As unbelievable as it may sound, in certain parts of the United States, parties are being held to connect people with coronavirus with healthy people. A very bad idea.
Have you ever heard of “Covid-parties”? Believe it or not: in the United States, parties are organized to bring together people diagnosed with Covid-19 (the disease caused by the coronavirus Sars-Cov-2) and people in good health. The objective: to ensure that as many healthy people as possible are contaminated so that they develop (potential) immunity.
Except that at present, scientists cannot affirm that one cannot catch the coronavirus twice. On the contrary: on February 25, 2020, the Chinese news site Caixin affirmed that 14% of the patients who were infected then cured of Covid-19 had been re-tested positive for the coronavirus subsequently.
Furthermore, even in a young and healthy person, the coronavirus Sars-Cov-2 can have serious consequences: thus, 4% to 5% of deaths concern people aged under 50 years.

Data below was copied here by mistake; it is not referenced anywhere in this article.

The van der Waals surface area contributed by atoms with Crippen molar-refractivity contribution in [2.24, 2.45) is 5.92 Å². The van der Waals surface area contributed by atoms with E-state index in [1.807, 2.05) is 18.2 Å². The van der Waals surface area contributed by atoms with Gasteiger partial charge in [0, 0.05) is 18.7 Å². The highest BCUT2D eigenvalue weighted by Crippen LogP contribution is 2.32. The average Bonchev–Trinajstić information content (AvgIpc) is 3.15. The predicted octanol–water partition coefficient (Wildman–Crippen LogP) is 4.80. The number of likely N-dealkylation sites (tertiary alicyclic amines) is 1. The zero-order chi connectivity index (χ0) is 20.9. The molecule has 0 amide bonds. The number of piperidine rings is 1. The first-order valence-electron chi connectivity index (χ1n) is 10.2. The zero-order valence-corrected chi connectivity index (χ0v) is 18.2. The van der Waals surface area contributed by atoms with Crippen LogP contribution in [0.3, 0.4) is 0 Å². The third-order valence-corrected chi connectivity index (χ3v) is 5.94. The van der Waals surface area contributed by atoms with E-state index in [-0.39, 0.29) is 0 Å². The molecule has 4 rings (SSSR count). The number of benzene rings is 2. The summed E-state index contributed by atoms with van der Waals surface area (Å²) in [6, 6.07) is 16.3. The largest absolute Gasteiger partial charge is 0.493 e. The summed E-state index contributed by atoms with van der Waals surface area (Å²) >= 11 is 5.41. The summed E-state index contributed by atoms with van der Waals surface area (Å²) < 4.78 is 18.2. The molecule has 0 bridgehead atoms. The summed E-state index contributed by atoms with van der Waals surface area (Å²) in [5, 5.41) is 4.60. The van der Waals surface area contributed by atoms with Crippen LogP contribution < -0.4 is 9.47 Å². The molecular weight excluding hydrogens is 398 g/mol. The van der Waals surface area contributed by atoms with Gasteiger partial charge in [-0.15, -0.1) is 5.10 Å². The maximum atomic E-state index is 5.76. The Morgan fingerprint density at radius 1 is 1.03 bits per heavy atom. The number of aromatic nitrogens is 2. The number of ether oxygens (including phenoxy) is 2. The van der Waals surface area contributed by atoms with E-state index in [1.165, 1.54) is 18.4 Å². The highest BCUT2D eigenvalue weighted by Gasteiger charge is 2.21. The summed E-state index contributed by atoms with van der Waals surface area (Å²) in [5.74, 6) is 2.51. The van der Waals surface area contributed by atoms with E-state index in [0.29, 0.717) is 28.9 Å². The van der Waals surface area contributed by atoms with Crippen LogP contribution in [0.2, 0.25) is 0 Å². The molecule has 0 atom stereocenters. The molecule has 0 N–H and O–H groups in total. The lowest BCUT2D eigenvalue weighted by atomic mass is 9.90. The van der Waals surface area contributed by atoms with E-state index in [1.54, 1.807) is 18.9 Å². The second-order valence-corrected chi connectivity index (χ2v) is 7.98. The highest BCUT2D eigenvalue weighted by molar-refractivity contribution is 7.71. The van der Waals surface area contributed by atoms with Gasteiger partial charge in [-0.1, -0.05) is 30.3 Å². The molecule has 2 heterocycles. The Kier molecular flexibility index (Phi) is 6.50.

“Covid-parties” have notably been observed in Washington State (in the northwest of the United States) and in Alabama (in the south of the United States). With, each time, an absurd “reward”: the organizers “set up a kitty, and the first who is contaminated by Covid-19 earns the money” says Sonya McKinstry, city councilor of the city of Tuscaloosa (Alabama ), at the microphone of abcnews this July 1st. “It makes no sense (…) We try to interrupt all the parties we know about.”
The United States is not spared from the coronavirus: between July 2 and 3, 2020, 53,069 new cases were registered in the country, as well as 649 deaths in the space of 24 hours. In total, since the start of the coronavirus epidemic, the United States has recorded 2,739,879 contaminations and 128,740 deaths.
Parlez-vous français? Marquis was born in Paris, France and emigrated to United States at the early age of 5. Nonetheless, he has maintained a strong link to his birth land, speaking French fluently. He graduated from the University of Michigan with a bachelor’s degree in Computer Science and work full-time as a software engineer for a fortune 500 company. Part-time, he covers stories on astronomy and space for the Scientific Origin. In his free time, you’ll find him playing soccer with his pals.